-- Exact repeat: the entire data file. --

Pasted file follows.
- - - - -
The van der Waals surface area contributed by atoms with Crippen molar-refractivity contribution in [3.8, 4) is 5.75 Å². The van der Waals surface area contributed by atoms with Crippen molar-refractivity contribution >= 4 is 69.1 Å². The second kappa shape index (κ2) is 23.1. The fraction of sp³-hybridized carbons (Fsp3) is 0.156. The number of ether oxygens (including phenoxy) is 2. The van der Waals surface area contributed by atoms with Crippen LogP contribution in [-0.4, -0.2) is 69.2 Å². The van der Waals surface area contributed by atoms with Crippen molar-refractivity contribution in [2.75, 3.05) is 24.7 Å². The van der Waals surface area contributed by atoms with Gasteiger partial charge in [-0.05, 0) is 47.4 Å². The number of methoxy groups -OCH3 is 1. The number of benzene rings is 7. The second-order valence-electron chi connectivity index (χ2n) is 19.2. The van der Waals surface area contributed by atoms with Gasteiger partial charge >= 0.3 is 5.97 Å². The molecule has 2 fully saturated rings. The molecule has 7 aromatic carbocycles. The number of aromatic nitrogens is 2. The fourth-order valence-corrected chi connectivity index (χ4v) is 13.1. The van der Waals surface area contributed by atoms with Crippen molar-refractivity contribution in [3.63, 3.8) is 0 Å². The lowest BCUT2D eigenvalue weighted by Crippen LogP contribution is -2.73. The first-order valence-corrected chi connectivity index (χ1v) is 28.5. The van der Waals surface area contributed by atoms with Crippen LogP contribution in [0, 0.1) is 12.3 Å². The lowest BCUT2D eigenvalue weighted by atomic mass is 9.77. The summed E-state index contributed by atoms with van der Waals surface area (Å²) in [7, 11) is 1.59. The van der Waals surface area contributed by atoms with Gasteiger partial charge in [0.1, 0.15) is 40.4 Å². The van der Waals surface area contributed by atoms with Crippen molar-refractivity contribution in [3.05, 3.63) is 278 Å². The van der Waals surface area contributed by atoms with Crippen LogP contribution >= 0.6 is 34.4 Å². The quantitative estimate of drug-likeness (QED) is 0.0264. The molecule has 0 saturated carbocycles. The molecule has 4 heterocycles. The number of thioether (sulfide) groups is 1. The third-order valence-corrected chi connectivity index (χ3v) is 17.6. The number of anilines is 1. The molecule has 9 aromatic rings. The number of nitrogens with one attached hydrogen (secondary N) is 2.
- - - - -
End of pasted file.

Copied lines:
The van der Waals surface area contributed by atoms with Crippen molar-refractivity contribution in [3.8, 4) is 5.75 Å². The van der Waals surface area contributed by atoms with Crippen molar-refractivity contribution >= 4 is 69.1 Å². The second kappa shape index (κ2) is 23.1. The fraction of sp³-hybridized carbons (Fsp3) is 0.156. The number of ether oxygens (including phenoxy) is 2. The van der Waals surface area contributed by atoms with Crippen LogP contribution in [-0.4, -0.2) is 69.2 Å². The van der Waals surface area contributed by atoms with Crippen molar-refractivity contribution in [2.75, 3.05) is 24.7 Å². The van der Waals surface area contributed by atoms with Gasteiger partial charge in [-0.05, 0) is 47.4 Å². The number of methoxy groups -OCH3 is 1. The number of benzene rings is 7. The second-order valence-electron chi connectivity index (χ2n) is 19.2. The van der Waals surface area contributed by atoms with Gasteiger partial charge >= 0.3 is 5.97 Å². The molecule has 2 fully saturated rings. The molecule has 7 aromatic carbocycles. The number of aromatic nitrogens is 2. The fourth-order valence-corrected chi connectivity index (χ4v) is 13.1. The van der Waals surface area contributed by atoms with Crippen molar-refractivity contribution in [3.63, 3.8) is 0 Å². The lowest BCUT2D eigenvalue weighted by Crippen LogP contribution is -2.73. The first-order valence-corrected chi connectivity index (χ1v) is 28.5. The van der Waals surface area contributed by atoms with Crippen LogP contribution in [0, 0.1) is 12.3 Å². The lowest BCUT2D eigenvalue weighted by atomic mass is 9.77. The summed E-state index contributed by atoms with van der Waals surface area (Å²) in [7, 11) is 1.59. The van der Waals surface area contributed by atoms with Gasteiger partial charge in [0.1, 0.15) is 40.4 Å². The van der Waals surface area contributed by atoms with Crippen molar-refractivity contribution in [3.05, 3.63) is 278 Å². The van der Waals surface area contributed by atoms with Crippen LogP contribution >= 0.6 is 34.4 Å². The quantitative estimate of drug-likeness (QED) is 0.0264. The molecule has 0 saturated carbocycles. The molecule has 4 heterocycles. The number of thioether (sulfide) groups is 1. The third-order valence-corrected chi connectivity index (χ3v) is 17.6. The number of anilines is 1. The molecule has 9 aromatic rings. The number of nitrogens with one attached hydrogen (secondary N) is 2.